AlphaTauri driver Daniil Kvyat’s heavy crash at Magotts in the British Grand Prix was “probably” caused by a right-rear slow puncture according to Pirelli, which has sent the remains of the tyre to its lab in Milan for further analysis.
Kvyat was running 12th in the early stages of the race at Silverstone when the rear end came round in the left-hand entry to the ultra-fast Magotts/Becketts complex and pitched him heavily into the wall.
While Pirelli has blamed the late-race tyre problems suffered by Lewis Hamilton, Valtteri Bottas and Carlos Sainz to a failure of the construction thanks to a combination of the high loads and high-wear levels, preliminary indications are that Kvyat’s was a different problem.
“Kvyat’s tyre is a completely different situation [to the others], probably a slow puncture,” said Pirelli motorsport racing manger Mario Isola.
“But we want to investigate the tyre deeply. The tyre is going to Milan because it was not possible to understand exactly what happened.
“It’s probably something that is not related to the tyre, or is a slow puncture – the most probable conclusion is this one. But we want to be 100% sure, that’s why the tyre is going to Milan to perform addition analysis.”
Isola suspects that it was unlikely to be a failure of the tyre itself, as although footage shows it did lose air, this is not considered to be a tyre failure if it’s caused by external factors such as debris or an impact.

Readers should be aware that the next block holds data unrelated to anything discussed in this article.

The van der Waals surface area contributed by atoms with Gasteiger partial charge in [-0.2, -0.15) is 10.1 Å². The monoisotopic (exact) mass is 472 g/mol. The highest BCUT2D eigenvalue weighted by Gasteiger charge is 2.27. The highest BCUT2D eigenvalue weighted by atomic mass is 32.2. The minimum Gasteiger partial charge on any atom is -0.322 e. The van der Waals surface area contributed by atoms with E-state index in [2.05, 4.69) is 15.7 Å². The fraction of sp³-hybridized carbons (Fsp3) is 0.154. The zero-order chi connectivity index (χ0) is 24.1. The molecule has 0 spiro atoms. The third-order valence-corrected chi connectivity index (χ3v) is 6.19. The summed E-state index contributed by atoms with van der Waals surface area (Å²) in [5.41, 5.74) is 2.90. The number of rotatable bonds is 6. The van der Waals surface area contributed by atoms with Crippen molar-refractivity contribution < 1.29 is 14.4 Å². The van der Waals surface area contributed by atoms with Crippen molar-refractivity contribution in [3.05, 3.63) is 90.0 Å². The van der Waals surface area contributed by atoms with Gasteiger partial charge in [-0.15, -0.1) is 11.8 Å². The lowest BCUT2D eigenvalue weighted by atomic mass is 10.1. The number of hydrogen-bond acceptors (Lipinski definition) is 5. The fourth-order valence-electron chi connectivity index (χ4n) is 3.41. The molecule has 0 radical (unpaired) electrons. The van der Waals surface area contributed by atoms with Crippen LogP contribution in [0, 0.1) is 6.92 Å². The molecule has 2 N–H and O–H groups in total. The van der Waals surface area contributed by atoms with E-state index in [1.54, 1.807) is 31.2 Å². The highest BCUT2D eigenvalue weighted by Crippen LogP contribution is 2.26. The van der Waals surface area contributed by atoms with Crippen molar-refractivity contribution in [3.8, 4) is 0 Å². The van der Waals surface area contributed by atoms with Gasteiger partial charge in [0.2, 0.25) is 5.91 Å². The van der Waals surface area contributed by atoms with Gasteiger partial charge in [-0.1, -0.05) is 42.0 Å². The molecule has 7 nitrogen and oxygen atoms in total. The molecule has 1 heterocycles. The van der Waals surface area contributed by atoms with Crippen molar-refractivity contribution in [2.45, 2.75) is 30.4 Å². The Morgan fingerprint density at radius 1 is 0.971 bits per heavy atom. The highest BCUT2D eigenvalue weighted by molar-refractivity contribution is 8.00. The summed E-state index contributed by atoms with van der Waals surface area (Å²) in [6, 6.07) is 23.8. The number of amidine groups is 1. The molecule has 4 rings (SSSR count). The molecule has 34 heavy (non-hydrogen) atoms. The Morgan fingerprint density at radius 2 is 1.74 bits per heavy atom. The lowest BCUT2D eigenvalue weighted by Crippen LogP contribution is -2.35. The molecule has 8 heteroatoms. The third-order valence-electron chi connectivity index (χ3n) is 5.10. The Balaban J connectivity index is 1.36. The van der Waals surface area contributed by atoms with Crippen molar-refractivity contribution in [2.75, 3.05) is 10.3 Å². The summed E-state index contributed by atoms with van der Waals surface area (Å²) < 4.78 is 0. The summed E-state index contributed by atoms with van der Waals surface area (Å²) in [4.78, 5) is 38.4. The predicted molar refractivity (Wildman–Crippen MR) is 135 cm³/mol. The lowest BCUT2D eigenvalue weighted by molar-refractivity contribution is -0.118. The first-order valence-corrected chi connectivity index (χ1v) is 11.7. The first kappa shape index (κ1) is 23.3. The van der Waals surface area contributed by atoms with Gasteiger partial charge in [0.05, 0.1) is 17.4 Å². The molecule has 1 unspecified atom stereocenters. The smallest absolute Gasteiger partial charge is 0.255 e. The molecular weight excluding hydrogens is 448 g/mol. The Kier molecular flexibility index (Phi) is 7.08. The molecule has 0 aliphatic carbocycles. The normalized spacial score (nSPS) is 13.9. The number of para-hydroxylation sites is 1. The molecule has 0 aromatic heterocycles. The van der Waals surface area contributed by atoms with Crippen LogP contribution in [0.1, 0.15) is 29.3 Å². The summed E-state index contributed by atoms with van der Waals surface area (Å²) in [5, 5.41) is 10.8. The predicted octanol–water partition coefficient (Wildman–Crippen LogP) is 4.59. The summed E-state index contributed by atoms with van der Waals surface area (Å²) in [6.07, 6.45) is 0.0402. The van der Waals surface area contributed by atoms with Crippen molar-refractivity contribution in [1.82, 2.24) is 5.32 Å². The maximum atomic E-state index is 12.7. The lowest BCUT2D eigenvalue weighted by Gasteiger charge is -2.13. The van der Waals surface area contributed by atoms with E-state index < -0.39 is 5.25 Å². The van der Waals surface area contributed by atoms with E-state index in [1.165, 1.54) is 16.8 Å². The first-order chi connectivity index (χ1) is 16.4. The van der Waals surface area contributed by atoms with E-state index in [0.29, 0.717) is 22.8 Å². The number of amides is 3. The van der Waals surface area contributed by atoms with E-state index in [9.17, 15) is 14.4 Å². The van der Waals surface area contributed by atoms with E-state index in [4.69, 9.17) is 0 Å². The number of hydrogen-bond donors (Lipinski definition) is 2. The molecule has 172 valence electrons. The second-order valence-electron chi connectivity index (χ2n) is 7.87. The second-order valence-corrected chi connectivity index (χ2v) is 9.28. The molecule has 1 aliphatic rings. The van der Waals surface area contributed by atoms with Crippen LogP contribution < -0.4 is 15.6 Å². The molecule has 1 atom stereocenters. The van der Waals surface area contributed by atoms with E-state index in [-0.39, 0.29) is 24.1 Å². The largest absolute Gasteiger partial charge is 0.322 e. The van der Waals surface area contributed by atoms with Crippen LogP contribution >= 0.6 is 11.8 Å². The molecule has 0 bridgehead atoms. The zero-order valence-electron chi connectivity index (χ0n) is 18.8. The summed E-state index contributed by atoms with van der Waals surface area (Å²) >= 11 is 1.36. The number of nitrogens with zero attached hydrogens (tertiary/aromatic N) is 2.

Although the tyre was heavily damaged thanks to the crash, Isola expects to have confirmation of the cause following the additional analysis.
“The tyre is not in great condition, as you can imagine it’s quite destroyed but thanks to our laboratories and the possibility to do not only microscopic analysis but also section and go inside the elements of the tyre and have a more careful analysis,” said Isola.
“I’m confident that we can find the reason. But I’m not 100% sure that it was a tyre failure, that’s the important thing to explain.
“The tyre is broken for sure, don’t take this as an assumption but sometimes you have a rim that is broken. If the rim is broken you lose air immediately and it looks like a tyre failure, but it’s not a tyre failure.”
NO INCREASED RISK WITH SOFTER COMPOUNDS
Pirelli earlier revealed that the high-profile failures at the end of the race suffered by the Mercedes’ drivers and Sainz, were caused by the extremely high loads on the construction of the tyres, which were further exposed by high wear levels.
Isola confirmed that the tyre walls remained intact after the failures, but the tread ring, to which the compound is attached, had broken in all cases.
There will be no change in the decision to use tyres one step softer in the range for this weekend’s 70th Anniversary Grand Prix at Silverstone because the hardness of the compound was not a factor in the failures. This means the C2, C3 and C4 compounds will be used, with last weekend’s soft tyre becoming the new medium.
The tyre pressures have been raised to help to protect the construction of the tyre, with the fronts raised by 2psi to 27psi and the rears increasing by 1ps to 22psi.